10. This is incorrect. The problem is not editing the Alpha, but that when exporting the data the RGB is MASKED by the alpha. This means it is possible to read a png file then write it with Affinity and it will be changed. Affinity is not lossless, even with PNG files. This a BIG problem when image data is thrown away.
  11. Actually, I don’t think they quite understood the issue. You can, today, edit the alpha channel. Even if you are not doing games, there have been PLENTY of instances where I needed to modify the alpha channel. As I indicated before, what they are doing, using the Alpha as a mask, is incorrect behavior — either that or someone doesn’t understand the concept of an alpha channel. Either way, it is embarrassing to whoever wrote the exporter.
  12. I want to point out that the problem is in the export. Affinity will mask the RGB layers with the Alpha before export. This is incorrect behavior. Attached are public domain RGBA conversion routines that split the channels into layers and put them back together again, but do not fix the export issue. That requires work from Affinity. CompositeToRGBA.afmacro RGBAToComposite.afmacro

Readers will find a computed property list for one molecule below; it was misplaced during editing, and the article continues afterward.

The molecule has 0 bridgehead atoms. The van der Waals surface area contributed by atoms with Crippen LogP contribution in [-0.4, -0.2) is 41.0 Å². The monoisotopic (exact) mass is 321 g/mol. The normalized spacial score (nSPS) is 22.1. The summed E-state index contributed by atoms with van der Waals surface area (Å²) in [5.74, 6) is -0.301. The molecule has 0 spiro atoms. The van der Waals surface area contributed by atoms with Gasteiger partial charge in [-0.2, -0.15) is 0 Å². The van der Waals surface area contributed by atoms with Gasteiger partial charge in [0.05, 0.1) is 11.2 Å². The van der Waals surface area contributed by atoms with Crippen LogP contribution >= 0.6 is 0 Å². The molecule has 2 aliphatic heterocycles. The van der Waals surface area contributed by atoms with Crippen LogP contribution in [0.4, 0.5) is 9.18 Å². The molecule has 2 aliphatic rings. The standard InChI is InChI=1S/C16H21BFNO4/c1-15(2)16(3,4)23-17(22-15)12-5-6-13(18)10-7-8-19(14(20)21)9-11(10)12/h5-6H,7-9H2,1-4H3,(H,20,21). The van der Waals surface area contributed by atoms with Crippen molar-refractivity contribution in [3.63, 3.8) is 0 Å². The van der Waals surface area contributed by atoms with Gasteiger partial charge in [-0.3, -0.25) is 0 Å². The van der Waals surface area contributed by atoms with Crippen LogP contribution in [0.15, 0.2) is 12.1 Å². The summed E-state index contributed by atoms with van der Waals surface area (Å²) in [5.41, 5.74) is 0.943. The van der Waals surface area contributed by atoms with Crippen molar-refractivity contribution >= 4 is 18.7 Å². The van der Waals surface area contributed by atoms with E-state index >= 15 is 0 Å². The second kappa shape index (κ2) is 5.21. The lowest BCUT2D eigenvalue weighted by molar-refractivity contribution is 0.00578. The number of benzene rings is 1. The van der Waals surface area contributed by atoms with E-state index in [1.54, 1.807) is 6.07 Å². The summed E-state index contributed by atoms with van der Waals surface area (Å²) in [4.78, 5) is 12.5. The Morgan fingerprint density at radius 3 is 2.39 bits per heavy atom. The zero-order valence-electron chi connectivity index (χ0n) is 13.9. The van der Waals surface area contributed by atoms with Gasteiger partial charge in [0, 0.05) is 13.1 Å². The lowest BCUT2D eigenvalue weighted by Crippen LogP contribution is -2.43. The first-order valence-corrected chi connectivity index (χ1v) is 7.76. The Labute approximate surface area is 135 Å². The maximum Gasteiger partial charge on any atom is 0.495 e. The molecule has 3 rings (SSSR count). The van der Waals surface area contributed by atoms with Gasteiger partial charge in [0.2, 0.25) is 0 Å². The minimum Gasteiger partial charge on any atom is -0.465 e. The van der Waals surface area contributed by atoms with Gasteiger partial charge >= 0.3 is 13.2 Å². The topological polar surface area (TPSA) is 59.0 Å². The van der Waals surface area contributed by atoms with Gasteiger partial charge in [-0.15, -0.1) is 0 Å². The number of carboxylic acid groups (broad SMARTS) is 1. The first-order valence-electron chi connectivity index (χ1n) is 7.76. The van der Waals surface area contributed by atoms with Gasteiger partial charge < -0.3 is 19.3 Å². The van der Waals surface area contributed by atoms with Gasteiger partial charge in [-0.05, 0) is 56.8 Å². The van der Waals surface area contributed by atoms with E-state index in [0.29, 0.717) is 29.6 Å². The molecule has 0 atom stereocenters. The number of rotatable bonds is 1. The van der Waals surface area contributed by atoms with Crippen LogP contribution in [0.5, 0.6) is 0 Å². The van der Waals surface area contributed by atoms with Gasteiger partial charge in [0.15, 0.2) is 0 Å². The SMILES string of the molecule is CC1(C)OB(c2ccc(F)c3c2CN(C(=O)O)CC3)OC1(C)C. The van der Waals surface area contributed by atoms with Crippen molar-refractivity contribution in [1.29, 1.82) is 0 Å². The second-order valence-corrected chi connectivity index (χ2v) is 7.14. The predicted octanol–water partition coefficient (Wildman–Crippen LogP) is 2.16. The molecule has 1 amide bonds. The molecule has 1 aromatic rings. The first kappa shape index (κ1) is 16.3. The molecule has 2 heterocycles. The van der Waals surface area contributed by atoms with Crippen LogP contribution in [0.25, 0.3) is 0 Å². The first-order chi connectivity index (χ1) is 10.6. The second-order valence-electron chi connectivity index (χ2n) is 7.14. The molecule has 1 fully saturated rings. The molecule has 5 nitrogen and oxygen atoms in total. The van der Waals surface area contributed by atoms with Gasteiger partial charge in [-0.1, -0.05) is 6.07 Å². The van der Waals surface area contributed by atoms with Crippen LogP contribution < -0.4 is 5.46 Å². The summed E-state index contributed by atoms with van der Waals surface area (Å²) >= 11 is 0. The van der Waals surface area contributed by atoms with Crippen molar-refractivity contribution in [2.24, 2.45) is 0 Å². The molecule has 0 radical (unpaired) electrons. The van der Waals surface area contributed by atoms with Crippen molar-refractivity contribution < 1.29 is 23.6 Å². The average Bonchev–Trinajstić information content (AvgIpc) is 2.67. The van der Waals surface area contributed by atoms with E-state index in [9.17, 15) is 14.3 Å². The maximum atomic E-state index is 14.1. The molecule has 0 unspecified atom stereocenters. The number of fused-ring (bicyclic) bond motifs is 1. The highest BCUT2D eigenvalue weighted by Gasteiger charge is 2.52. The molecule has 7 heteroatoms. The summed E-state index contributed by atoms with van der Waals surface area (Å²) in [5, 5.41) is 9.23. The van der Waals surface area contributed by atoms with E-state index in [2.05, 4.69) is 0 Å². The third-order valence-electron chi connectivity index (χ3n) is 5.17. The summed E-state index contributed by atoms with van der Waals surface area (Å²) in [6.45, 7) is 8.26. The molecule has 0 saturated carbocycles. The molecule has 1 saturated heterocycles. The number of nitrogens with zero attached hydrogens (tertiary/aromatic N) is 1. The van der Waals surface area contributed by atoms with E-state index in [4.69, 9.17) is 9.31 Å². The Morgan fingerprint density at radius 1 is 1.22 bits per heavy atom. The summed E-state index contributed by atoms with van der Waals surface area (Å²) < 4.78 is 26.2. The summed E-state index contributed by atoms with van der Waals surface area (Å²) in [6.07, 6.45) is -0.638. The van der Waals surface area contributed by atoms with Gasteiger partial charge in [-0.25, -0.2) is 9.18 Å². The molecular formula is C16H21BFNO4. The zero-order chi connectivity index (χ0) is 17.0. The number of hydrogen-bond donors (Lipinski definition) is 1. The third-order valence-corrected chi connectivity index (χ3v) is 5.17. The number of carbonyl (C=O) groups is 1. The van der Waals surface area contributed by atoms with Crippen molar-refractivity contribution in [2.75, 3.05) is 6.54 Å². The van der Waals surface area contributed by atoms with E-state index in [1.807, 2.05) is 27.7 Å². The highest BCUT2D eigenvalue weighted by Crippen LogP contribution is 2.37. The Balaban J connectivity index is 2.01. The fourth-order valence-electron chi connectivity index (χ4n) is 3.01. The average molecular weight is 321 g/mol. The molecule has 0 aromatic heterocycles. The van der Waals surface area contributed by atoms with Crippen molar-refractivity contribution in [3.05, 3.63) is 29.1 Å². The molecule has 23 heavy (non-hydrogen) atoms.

13. It is irrelevant because this is incorrect behavior. It is a software bug. The RGB channels should not be affected by any change in the Alpha channel. Never. I loaded up the following file in Unreal (it should be the same in Photoshop). In both cases you will see the RGB channels are wall-to-wall. When I write them out in Gimp for example, the RGB channels are not changed by the alpha. This is correct behavior. It has been correct behavior for the last couple of decades. Algorithm: Write R, G, B and Alpha Done. Affinity does not change the RGB channels EXCEPT when it writes it out as a PNG file (I haven’t checked other formats, but I assume it is the same). It does the following which is 100% wrong: Mask the Red, Green and Blue with the Alpha. Write R, G, B and Alpha Done Step 1 should NEVER happen. It doesn’t NEED to happen. It is an extra step that does no one any good. Simple test: If I read the file uploaded below then write it (say as T_Test.PNG) — the TWO FILES WILL BE DIFFERENT (go ahead, test it!) Why is this a bad thing? Let’s assume that my .afphoto file is corrupted. Oh. Now I can’t recover the RGB channels from the PNG file! Those portions are gone forever. It’s not a “design decision”, it is incorrect behavior. It is a software bug. Someone either didn’t test it or didn’t understand what the alpha channel is for. This cannot be spun into “correct behavior” — not when people’s images are their livelihoods! EDIT: I really want to emphasize that deleting parts of my RGB image based on the alpha is a step too far: Affinity Photo should not be doing that. Ever. The fact that it retains the RGB data in the .afphoto file but masks it in the export indicates to me someone made a mess in the export and the rest of Affinity isn’t the problem. Bottom line: As a software engineer of 45+ years, this should be a five day fix, worst case. Fix the export, you can fix a good chunk of the problem.